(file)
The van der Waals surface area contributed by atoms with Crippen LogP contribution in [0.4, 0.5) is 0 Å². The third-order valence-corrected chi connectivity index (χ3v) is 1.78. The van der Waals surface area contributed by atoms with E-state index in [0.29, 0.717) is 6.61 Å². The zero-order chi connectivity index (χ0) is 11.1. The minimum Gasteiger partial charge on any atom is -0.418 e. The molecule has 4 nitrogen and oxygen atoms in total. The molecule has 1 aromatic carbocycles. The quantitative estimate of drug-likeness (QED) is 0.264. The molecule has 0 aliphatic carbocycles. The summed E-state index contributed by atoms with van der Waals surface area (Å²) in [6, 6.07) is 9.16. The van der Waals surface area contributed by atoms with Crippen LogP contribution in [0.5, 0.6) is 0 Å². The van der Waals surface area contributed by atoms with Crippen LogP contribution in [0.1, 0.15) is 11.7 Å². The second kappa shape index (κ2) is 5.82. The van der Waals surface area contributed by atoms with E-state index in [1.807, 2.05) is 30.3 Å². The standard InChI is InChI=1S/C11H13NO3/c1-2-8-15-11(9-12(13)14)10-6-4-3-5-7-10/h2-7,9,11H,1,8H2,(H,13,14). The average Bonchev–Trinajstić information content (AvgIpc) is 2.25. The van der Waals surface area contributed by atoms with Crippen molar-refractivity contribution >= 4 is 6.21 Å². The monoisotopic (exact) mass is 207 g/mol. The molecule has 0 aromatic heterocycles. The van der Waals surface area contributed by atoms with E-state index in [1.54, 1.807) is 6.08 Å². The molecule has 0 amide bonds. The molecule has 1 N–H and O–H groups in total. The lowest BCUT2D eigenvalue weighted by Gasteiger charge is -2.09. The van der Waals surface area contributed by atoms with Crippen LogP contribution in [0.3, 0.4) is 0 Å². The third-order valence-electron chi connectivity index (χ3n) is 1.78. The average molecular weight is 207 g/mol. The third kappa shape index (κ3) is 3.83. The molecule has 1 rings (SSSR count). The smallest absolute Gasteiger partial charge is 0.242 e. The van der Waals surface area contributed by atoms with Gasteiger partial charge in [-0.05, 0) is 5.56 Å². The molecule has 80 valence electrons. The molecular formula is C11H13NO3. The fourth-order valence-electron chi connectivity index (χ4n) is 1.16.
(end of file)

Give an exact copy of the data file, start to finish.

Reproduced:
The van der Waals surface area contributed by atoms with Crippen LogP contribution in [0.4, 0.5) is 0 Å². The third-order valence-corrected chi connectivity index (χ3v) is 1.78. The van der Waals surface area contributed by atoms with E-state index in [0.29, 0.717) is 6.61 Å². The zero-order chi connectivity index (χ0) is 11.1. The minimum Gasteiger partial charge on any atom is -0.418 e. The molecule has 4 nitrogen and oxygen atoms in total. The molecule has 1 aromatic carbocycles. The quantitative estimate of drug-likeness (QED) is 0.264. The molecule has 0 aliphatic carbocycles. The summed E-state index contributed by atoms with van der Waals surface area (Å²) in [6, 6.07) is 9.16. The van der Waals surface area contributed by atoms with Crippen LogP contribution in [0.5, 0.6) is 0 Å². The van der Waals surface area contributed by atoms with Crippen LogP contribution in [0.1, 0.15) is 11.7 Å². The second kappa shape index (κ2) is 5.82. The van der Waals surface area contributed by atoms with E-state index in [1.807, 2.05) is 30.3 Å². The standard InChI is InChI=1S/C11H13NO3/c1-2-8-15-11(9-12(13)14)10-6-4-3-5-7-10/h2-7,9,11H,1,8H2,(H,13,14). The average Bonchev–Trinajstić information content (AvgIpc) is 2.25. The van der Waals surface area contributed by atoms with Crippen molar-refractivity contribution >= 4 is 6.21 Å². The monoisotopic (exact) mass is 207 g/mol. The molecule has 0 aromatic heterocycles. The van der Waals surface area contributed by atoms with E-state index in [1.54, 1.807) is 6.08 Å². The molecule has 0 amide bonds. The molecule has 1 N–H and O–H groups in total. The lowest BCUT2D eigenvalue weighted by Gasteiger charge is -2.09. The van der Waals surface area contributed by atoms with Crippen LogP contribution in [0.3, 0.4) is 0 Å². The third-order valence-electron chi connectivity index (χ3n) is 1.78. The average molecular weight is 207 g/mol. The third kappa shape index (κ3) is 3.83. The molecule has 1 rings (SSSR count). The smallest absolute Gasteiger partial charge is 0.242 e. The van der Waals surface area contributed by atoms with Gasteiger partial charge in [-0.05, 0) is 5.56 Å². The molecule has 80 valence electrons. The molecular formula is C11H13NO3. The fourth-order valence-electron chi connectivity index (χ4n) is 1.16.